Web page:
Join us *on Zoom* for Mahayana Study and Discussion
This is a series of Mahayana study and discussion courses, on Sundays from 10:45-11:45 pm Eastern, following optional Sunday meditation (9:45-10:45am Eastern).
In the Mahayana teachings, we look at the possibility of limitless compassion and bodhichitta, the boundless intention to help all sentient beings. This motivation and its application are based on the crucial Mahayana notion that all sentient beings possess buddha nature, the potential to become a perfect buddha.
The studies of personal selflessness in the Hinayana are the jumping-off point for widening our vision to embrace the profound Mahayana selflessness of the “great emptiness” of all phenomena as well as the vast training and fruition of the path of a buddha-to-be.
This course is an updated and greatly-revised version of the Nalandabodhi Mahayana Series with many new materials based on talks by Dzogchen Ponlop Rinpoche and Khenpo Tsultrim Gyamtso Rinpoche, especially in the areas of mind training, Madhyamaka, Mind-Only, Yogachara, Shentong and Buddha Nature.
Pre-requisite: Introduction to Buddhism; ADDITIONAL HINAYANA and MAHAYANA STUDY EXPERIENCE HELPFUL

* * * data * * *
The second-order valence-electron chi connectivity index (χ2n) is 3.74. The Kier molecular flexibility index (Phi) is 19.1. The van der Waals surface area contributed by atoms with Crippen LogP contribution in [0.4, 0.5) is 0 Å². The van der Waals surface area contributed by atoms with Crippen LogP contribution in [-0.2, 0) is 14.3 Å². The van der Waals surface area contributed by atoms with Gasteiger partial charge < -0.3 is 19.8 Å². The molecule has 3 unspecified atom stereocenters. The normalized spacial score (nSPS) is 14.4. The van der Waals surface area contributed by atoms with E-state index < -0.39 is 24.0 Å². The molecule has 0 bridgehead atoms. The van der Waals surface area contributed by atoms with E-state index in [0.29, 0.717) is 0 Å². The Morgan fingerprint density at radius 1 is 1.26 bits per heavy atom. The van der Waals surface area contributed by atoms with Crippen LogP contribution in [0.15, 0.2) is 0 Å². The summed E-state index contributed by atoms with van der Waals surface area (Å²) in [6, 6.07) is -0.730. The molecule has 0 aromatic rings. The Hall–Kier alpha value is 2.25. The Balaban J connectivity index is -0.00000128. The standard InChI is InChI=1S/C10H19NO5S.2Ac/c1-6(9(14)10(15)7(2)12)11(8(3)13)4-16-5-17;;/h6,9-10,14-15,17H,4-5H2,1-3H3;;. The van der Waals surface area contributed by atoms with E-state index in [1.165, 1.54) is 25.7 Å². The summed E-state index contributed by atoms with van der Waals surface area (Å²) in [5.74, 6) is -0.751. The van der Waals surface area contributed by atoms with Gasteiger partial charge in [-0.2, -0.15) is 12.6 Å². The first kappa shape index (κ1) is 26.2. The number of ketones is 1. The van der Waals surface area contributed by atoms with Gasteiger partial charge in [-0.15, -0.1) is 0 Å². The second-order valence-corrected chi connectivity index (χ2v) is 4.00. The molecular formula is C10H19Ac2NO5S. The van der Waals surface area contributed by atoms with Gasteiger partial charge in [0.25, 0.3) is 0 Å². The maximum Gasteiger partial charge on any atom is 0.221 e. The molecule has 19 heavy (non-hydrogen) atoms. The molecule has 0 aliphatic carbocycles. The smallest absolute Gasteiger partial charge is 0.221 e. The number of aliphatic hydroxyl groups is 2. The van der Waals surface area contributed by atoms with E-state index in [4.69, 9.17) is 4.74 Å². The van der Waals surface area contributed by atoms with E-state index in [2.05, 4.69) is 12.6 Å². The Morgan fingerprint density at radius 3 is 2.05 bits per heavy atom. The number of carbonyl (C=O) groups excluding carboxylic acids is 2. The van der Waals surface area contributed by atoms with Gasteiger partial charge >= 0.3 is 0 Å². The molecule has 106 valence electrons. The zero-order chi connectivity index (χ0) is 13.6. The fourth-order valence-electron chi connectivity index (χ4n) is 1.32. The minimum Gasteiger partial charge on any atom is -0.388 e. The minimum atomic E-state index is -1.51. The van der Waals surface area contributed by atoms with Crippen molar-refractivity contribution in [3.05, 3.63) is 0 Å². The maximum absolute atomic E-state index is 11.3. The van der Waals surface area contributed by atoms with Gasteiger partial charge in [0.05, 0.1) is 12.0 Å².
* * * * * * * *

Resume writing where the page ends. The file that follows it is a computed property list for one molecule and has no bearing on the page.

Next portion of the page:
Contact firstname.lastname@example.org for more information and to receive the Zoom link.
The texts for the current course and for each course in the series (301-306) are available through the Nalanda bookstore. If you haven’t completed Introduction to Buddhism or if you missed the earlier Mahayana courses, please contact email@example.com to discuss options for taking the course.
Please order texts at least 2-3 weeks in advance of each course.
We welcome all to this series, regardless of financial means. If you are able to make a financial contribution, it will support both local Nalandabodhi Philadelphia programming and the Nalandabodhi teachers who, by developing this and other courses, help us connect with these profound teachings. You can make a contribution of any amount, from $1 up. Our aim is for an average donation of $60 for this 5-month course. We recognize that it’s the intention of the donation, not its size, that is most important.